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What’s The House of Representatives: A Potted Plant?

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Reading the Washington Post account of the Arlen Specter-Bush Adminstration deal on expanded FISA court powers (no legislation can expand or contract the president’s Article II powers) three things stand out:

*  Chairman Specter’s oft-repeated concern for review of the president’s assertion of powers has resulted in a proposal the crafting of which has excluded to date the people’s House, and so all the talk about serving constitutional ends is ironic given the cut-out of the House of Representatives.

*  When the bill gets to the House, and to its Judiciary Committee, I hope Chairman Sensenbrenner again leads the way in seriousness about the war, by making sure that the legislative history fully articulates the president’s independent Article II authority, and fully explicates the level of review the FISA court will be using and assures that that level is to extremely deferential in time of war.

*  Most important of all, I see that the Adminstration has wrung an enormous concession from Specter, one which should be added to in the House mark-up:

“At the administration’s insistence, the bill would impose higher penalties for ‘officials who knowingly misuse foreign intelligence information.'”

Leakers of secrets concerning the counterterrorism programs of the United States are going to face enormous penalties after this bill passes, and I hope the House uses the occasion to consider carefully penalties for publication of such secrets as well.

Like Article II, the First Amendment can neither be added to or subtracted from via legislation, but no serious observer believes that the First Amendment exempts the media from otherwise applicable laws.  No matter what the final legislation says, the publication of anything –including most secrets– will not be subject to prior restraint.

But since the Senate is in a hurry to test the limits of the president’s Article II powers, perhaps the House would like to assert that, contrary to the apparent beliefs of the inbred editor class,  the privileges of the press –unlike the president’s power– do not grow more robust in time of war, and that media organizations that violate law by publishing classified information are subject to penalties proportionate to the damage those organizations do.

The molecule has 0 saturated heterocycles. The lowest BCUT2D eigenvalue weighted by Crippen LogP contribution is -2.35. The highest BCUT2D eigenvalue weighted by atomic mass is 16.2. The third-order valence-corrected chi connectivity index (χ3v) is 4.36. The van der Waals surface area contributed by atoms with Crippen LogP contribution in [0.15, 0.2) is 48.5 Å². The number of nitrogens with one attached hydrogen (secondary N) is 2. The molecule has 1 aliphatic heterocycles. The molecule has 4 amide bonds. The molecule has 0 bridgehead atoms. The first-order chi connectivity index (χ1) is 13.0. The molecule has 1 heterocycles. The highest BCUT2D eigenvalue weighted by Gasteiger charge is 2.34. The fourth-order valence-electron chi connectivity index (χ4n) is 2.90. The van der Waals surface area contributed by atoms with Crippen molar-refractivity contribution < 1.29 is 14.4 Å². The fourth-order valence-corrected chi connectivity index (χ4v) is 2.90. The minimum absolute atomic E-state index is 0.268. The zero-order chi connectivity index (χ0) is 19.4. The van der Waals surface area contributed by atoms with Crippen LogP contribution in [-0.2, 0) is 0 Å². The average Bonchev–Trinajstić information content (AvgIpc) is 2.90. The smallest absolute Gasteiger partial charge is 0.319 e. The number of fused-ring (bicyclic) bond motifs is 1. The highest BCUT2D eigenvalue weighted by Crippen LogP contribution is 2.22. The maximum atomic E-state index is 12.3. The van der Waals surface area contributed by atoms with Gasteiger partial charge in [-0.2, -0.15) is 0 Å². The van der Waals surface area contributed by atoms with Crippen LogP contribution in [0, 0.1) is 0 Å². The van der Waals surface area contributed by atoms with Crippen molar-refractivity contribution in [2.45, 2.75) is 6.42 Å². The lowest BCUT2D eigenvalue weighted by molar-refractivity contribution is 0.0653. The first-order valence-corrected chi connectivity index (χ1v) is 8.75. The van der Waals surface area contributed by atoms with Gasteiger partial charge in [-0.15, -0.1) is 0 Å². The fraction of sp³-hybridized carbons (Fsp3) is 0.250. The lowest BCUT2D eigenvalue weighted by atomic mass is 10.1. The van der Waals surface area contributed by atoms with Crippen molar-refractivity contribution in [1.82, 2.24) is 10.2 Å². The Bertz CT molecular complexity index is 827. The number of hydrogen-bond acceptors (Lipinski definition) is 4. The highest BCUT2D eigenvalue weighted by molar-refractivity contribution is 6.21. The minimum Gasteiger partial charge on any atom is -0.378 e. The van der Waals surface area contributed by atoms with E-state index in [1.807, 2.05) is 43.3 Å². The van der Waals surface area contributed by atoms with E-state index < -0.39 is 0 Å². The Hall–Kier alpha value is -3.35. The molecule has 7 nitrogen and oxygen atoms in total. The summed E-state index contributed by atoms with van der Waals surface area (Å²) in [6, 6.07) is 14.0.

At a minimum, the new law should spell out that there is no privilege that exempts a journalist from testifying before a grand jury in a case investigating the source of leaks of national security information.  The new law might also want to spell out the financial penalties that news organizations must pay if they refuse to cooperate in a grand jury investiation.

The papers that are applauding the attempt to cabin Article II will no doubt find a way to regard their First Amendment rights as superior to the president’s Article II powers, but the public won’t be so accommodating.

The MSM is ready to pronounce the Specter-White House deal a reversal for the White House.

Don’t be so sure.  As President Reagan’s desk sign used to read: “There is no limit to what a man can do or where he can go if he doesn’t mind who gets the credit.”

If Chairman Specter wants the credit for expanding a president’s FISA powers, the penalties for leakers, and whatever else the House adds on to another piece of war powers legislation, President Bush will gladly oblige the Chairman, and take the new authorities and the higher penalties.

And surely Chiarman Specter will not object when the House exercises its constitutional role to strengthen rather than weaken the president’s pwoers in the new bill.


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